The trend of judges remaining reticent seems to be changing. While Justice (retd) Bashir Amad Kirmani is seen in a number of public gatherings, justice (retd) Bilal A Nazki started blogging, and sometimes his comments creep into the newspapers front pages.

Apart from offering insights into the system of justice, he is commenting on the issues revolving Kashmir.

An AMU law graduate Nazki’s major career break came in 1992 when he was appointed as the Advocate General of the J&K government, then led by the governor. He was kidnapped by militants before being appointed as AG. In January 1995 he was appointed as a judge of the high court in Srinagar, a position he held till October 1997. In the capacity of an advocate general he was defending the actions of the state, especially on the human rights and later becoming the judge he heard similar cases as a judge.

In one of the postings on his blog he has written a brief note over the use of Public Safety Act against Asiya Andrabi, a case late Justice (retd) Sagheer Ahmad heard. After the court quashed her detention twice and the police re-arrested her, the judge finally got Nazki in his chamber only to tell him that if the third quashement of the PSA on her was not implemented by the government he would resign.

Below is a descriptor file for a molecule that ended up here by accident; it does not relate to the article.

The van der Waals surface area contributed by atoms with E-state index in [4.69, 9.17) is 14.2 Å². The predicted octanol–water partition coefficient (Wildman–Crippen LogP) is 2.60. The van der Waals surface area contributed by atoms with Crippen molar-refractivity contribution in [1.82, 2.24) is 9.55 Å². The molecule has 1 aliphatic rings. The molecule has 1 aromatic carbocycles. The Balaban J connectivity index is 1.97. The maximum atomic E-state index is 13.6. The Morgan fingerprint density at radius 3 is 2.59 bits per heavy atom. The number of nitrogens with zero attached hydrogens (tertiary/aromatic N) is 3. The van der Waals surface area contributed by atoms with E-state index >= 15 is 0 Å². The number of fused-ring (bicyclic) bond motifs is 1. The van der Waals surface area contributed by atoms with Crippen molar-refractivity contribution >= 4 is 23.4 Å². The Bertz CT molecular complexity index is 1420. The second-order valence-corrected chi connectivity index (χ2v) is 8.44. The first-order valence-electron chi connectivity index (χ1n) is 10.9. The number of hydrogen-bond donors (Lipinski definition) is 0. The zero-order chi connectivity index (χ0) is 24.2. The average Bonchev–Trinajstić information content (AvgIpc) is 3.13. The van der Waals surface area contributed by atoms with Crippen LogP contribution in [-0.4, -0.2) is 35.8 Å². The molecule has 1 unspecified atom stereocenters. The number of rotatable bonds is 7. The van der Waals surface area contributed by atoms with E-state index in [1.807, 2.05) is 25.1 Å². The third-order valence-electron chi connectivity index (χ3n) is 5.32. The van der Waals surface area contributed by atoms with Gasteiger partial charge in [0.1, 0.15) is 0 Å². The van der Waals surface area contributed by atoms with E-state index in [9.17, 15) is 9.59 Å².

As judge, the handling of Jalil Andrabi case earned him a lot of respect. But it was perhaps the same case that led to his transfer.

Nazki served Andhra Pradesh High Court for two terms. He later became its acting chief justice. Then moved to Mumbai and finally retired as the chief justice of the Orissa high court.

At the peak of the a political storm triggered by the death in custody of NC’s fixer Haji Yousf’s, Nazki has been creating news. He was the first to rule out the possibility of J&K government getting a sitting judge. Now when a retired apex court judge is investigating the case, Nazki has framed five questions for which he is seeking answers.

Will his fellow retired judge Justice (retd) Harjit Singh Bedi oblige him by trying to get answers for the five questions: (1) Whether the deceased had received money for himself or somebody else. If it was someone else who is he? (2) If a complaint had been made to CM two months before, why did he sleep over the matter? (3) Why did home minister behave like a head constable and chief minister like a sub inspector? (4) Under what law CM ordered arrest of deceased? (5) Under what law inspector general crime arrested and detained deceased?


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